Izzy glanced over her shoulder, but didn’t see anyone. There was nothing out of the ordinary. Ordinary being a relative term in the French Quarter. There was nothing around that should alarm her, but Izzy knew he was there.

She felt him.

She wound her way through the heavy crowd, hoping to lose her pursuer on raucous Bourbon St. When she got the chance, Izzy turned down Dumaine Street. The crowd was thinning now. She could see the beginnings of Louis Armstrong Park in the distance. The trees swayed as the sun sank and darkness took over.

This was their time. The time when they were the most comfortable. The time when the real monsters came out.

Izzy hurried along the uneven sidewalks. She could still hear music coming from Bourbon Street. The jumble of sounds and collision of smells should’ve comforted her, but Izzy knew she was alone.

She tripped over a raised concrete slab. Her hands clasped the wrought iron fence that ran along the front of one of the old gentrified homes and kept her from falling. The metal felt good in her hand. It was cool. It was hard. It was real—as real as the heavy footsteps coming up fast behind her. Izzy pushed away from the fence and hurried on.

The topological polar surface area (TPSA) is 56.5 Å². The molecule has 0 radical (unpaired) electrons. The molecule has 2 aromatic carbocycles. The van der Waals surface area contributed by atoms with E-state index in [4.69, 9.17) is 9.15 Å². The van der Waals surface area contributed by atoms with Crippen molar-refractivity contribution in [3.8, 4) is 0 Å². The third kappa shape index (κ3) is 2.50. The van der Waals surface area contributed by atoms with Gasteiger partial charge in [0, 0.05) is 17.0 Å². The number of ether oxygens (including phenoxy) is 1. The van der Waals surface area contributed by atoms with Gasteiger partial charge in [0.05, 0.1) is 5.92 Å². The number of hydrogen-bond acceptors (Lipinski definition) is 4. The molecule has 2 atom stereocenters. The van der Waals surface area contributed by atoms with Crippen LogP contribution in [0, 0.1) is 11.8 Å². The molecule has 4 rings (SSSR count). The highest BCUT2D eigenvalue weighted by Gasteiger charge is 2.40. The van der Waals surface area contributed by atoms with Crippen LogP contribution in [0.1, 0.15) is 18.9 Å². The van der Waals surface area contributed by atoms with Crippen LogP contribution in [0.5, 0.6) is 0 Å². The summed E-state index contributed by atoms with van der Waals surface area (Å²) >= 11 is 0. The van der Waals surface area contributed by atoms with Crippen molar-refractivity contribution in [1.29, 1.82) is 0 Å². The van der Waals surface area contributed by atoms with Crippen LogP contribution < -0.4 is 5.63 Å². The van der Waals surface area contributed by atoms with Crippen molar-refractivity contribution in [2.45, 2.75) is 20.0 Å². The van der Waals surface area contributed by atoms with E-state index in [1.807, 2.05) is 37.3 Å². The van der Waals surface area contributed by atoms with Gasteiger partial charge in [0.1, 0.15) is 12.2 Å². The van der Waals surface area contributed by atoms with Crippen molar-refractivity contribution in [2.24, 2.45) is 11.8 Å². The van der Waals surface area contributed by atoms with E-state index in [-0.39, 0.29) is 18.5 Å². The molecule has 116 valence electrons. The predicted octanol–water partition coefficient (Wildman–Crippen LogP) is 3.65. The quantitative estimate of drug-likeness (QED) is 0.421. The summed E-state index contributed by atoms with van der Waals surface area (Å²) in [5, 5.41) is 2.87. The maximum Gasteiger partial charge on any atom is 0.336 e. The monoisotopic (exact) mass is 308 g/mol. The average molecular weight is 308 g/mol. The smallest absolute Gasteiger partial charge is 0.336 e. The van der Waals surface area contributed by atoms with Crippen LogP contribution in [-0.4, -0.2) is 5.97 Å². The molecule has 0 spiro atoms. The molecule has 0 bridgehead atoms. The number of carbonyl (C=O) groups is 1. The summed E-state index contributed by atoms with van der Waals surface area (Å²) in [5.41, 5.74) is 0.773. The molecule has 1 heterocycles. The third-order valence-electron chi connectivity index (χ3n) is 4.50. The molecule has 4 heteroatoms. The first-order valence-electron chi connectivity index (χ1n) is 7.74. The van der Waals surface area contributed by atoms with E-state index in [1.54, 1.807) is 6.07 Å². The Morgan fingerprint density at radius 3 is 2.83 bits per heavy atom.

Her heart was pounding so hard she could barely hear herself think. Izzy turned to get a look at who was approaching and collided with a wall. It wasn’t until she turned her head that she realized it wasn’t a wall. It was a man’s hard chest.

Strong hands grasped her arms whether to keep her from falling or prevent her from leaving she didn’t know. Izzy looked up. Her gaze collided with a pair of mercury colored eyes and she shivered, despite his handsome face.

Her body went from hot to cold to hot again. Staring in his eyes was like staring into the face of the Arctic. His white blond hair and stern expression was as unforgiving as the harsh tundra.